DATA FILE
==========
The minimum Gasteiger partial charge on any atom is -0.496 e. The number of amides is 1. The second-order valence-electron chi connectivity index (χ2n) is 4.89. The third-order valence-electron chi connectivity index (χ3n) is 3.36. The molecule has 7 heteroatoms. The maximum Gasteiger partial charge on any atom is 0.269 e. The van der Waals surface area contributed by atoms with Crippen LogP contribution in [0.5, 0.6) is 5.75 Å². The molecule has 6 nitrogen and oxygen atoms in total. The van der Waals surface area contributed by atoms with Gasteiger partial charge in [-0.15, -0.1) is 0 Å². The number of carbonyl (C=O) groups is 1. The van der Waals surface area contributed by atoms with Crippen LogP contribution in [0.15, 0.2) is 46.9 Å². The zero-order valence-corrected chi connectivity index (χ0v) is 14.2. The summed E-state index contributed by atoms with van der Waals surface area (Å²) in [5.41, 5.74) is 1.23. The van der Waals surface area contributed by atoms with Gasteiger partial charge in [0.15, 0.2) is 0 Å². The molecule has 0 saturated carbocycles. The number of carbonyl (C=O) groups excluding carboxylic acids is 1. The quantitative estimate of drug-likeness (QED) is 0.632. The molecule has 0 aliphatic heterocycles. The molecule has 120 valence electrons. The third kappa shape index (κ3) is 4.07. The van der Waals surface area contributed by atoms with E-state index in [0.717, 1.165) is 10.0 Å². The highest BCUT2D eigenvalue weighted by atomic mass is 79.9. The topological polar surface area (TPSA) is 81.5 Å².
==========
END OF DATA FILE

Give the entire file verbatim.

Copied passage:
The minimum Gasteiger partial charge on any atom is -0.496 e. The number of amides is 1. The second-order valence-electron chi connectivity index (χ2n) is 4.89. The third-order valence-electron chi connectivity index (χ3n) is 3.36. The molecule has 7 heteroatoms. The maximum Gasteiger partial charge on any atom is 0.269 e. The van der Waals surface area contributed by atoms with Crippen LogP contribution in [0.5, 0.6) is 5.75 Å². The molecule has 6 nitrogen and oxygen atoms in total. The van der Waals surface area contributed by atoms with Gasteiger partial charge in [-0.15, -0.1) is 0 Å². The number of carbonyl (C=O) groups is 1. The van der Waals surface area contributed by atoms with Crippen LogP contribution in [0.15, 0.2) is 46.9 Å². The zero-order valence-corrected chi connectivity index (χ0v) is 14.2. The summed E-state index contributed by atoms with van der Waals surface area (Å²) in [5.41, 5.74) is 1.23. The van der Waals surface area contributed by atoms with Gasteiger partial charge in [0.15, 0.2) is 0 Å². The molecule has 0 saturated carbocycles. The number of carbonyl (C=O) groups excluding carboxylic acids is 1. The quantitative estimate of drug-likeness (QED) is 0.632. The molecule has 0 aliphatic heterocycles. The molecule has 120 valence electrons. The third kappa shape index (κ3) is 4.07. The van der Waals surface area contributed by atoms with E-state index in [0.717, 1.165) is 10.0 Å². The highest BCUT2D eigenvalue weighted by atomic mass is 79.9. The topological polar surface area (TPSA) is 81.5 Å².